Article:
Musa Mhlanga
Musa Mhlanga

1.5 million funding for research project on immunity of transgender people

Cell-biologist Musa Mhlanga has been awarded a grant from the Paul G. Allen Family Foundation for his research project entitled ‘Understanding the effects of Gender Affirming Hormone Therapy (GAHT) on immune function using a systems immunology approach’. He will receive the grant, worth 1.5 million dollars, together with researchers Boris Novakovic (Murdoch Children’s Research Institute), Ada Cheung (University of Melbourne) and Rachel Davey (University of Melbourne).

There are well known differences between how male and female immune systems function. For example, females show lower COVID-19 mortality and lower rates of cardiovascular disease than males, but have higher rates of auto-immune disease. It is also known that sex hormones can epigenetically influence immune function, but how they do this in the context of infection and inflammatory disease is unclear. 

In this project, Musa Mhlanga and his colleagues will investigate how sex hormones (estradiol and testosterone) epigenetically change the immunity of transgender people undergoing gender affirming hormone therapy. This longitudinal approach will allow researchers to study the action of sex hormones beyond the population level, and to dive deeper into how circulating sex hormones affect individual immune responses. Insights from this study could be used to improve health outcomes for transgender people as well as members of both genders and provide greater understanding into the action of sex hormones on immunity more generally.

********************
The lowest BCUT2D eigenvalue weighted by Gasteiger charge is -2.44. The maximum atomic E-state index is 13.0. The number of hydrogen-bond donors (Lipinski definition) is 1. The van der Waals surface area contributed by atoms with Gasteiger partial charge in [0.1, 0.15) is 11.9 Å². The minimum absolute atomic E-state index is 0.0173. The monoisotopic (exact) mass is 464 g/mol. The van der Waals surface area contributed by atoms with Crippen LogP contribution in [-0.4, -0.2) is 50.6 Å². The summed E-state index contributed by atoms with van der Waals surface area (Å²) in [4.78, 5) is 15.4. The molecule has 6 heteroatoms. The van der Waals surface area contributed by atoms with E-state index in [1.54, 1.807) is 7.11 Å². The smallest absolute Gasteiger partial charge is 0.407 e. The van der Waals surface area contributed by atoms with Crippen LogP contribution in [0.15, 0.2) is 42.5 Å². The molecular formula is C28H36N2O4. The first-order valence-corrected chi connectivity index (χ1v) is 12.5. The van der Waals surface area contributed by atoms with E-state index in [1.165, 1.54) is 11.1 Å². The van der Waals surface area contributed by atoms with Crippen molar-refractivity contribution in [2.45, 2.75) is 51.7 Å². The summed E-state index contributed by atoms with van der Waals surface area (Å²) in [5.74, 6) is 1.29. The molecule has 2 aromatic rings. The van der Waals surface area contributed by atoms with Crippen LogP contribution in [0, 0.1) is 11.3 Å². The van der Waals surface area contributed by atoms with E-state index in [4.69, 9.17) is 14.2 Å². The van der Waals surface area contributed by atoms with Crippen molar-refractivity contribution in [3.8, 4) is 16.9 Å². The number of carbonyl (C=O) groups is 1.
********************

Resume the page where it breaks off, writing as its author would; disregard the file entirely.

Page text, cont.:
About the Paul G. Allen Family Foundation funding

In total, the Paul G. Allen Family Foundation, part of the Allen Institute, will award $1.5 million to seven research projects which 18 researchers will lead. Together, these awards represent a total of approximately $10.5 million in funding from the Foundation, as recommended by The Paul G. Allen Frontiers Group, to support cutting-edge, early-stage research projects that promise to advance the fields of biology and medicine. The seven awarded projects were selected from open calls for proposals in two fields: extracellular vesicles and sex hormones. When considering funding areas, The Frontiers Group looks for emerging fields where an investment could be catalytic to advance scientific progress—not just for awardees, but for all in that particular field. 

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